Alena Kudzko is Director of the GLOBSEC Policy Institute think tank in Bratislava where she oversees policy development, research, and programming in the areas of defence and security, the future of Europe, global order, technology and society, and strategic communication.
Her current research focus is concentrated on European and transatlantic relations and security, including the reform of security institutions and the EU, and migration. As part of the broader GLOBSEC team, Alena, moreover, contributes to formulating the vision, crafting the agenda, conducting research, and organizing the annual GLOBSEC Bratislava Forum, the GLOBSEC Tatra Summit, and the GLOBSEC Chateau Bela Conference.
Before joining GLOBSEC, she worked at various NGOs and academic institutions in Belarus, Estonia, and Hungary, specializing in the area of foreign relations, democratization, and community development. She further conducted research and project work with civil society organizations on the implementation and strengthening of liberal democratic norms and human rights.
Alena graduated with honours and as the Outstanding Academic Achievement Award winner from Central European University with a Master’s degree in International Relations and European Studies. She previously studied international politics, languages and music at California State University, Bakersfield (as a U.S. State Department Global Undergraduate Fellow), Belarusian State University in Minsk, and the Estonian School of Diplomacy in Tallinn.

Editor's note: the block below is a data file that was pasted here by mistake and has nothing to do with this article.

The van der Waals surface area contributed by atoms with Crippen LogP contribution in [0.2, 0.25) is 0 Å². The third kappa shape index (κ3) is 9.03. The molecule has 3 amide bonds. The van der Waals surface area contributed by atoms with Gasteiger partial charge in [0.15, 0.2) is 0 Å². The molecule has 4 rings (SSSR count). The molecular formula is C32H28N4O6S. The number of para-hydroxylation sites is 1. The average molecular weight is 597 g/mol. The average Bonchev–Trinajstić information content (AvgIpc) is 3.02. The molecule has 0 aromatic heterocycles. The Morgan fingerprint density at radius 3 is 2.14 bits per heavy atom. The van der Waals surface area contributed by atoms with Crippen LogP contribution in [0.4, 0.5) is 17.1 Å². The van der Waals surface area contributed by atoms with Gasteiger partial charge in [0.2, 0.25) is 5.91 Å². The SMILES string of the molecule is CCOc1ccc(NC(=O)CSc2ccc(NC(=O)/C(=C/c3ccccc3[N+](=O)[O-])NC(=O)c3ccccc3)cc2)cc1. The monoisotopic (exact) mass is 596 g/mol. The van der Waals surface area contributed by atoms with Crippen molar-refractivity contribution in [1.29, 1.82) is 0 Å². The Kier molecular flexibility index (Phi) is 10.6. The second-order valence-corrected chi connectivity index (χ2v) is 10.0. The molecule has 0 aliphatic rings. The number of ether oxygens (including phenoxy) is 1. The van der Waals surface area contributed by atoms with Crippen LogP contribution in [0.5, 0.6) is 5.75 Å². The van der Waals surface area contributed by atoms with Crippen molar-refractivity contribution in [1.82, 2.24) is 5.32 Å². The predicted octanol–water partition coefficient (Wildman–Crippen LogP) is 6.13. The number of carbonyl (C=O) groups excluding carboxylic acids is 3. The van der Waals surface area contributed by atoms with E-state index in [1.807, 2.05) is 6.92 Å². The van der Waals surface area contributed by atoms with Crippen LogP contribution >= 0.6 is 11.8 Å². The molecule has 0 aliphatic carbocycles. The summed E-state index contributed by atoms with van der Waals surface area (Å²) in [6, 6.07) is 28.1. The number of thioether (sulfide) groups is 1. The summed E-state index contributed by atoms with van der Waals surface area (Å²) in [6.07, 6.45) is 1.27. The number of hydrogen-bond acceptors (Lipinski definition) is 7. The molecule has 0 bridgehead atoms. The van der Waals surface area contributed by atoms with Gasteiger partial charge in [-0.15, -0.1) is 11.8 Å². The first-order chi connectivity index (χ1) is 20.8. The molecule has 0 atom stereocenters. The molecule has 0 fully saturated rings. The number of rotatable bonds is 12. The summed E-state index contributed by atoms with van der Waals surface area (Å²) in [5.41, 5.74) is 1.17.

Carmakers and their suppliers were already facing significant pressure to meet stricter EU climate and environmental regulations. The technology enabling connected, shared, driverless, and electric vehicle is expected to completely transform personal mobility and with it the value-added in car production. The coronavirus pandemic has hit the industry with an unexpected cyclical downturn that is accelerating some longer-term structural trends like speedier manufacturing cycles, shorter planning horizons, reconfigured supply chains, and further digitalization of processes. How can European auto-makers ‘recover better’ and position themselves to be more competitive and resilient in the mobility system of tomorrow? What type of public-private partnerships are needed to catalyze alternative fuel infrastructure development and provide consumer confidence in new technologies? With CEE economies more vulnerable to the cyclical and structural decline of conventional personal vehicle sales, how can policymakers ensure the industry adapts and seizes upon new technologies? How might the European Green Deal help improve East-West parity in clean mobility technology adoption and innovation and form new supply chains?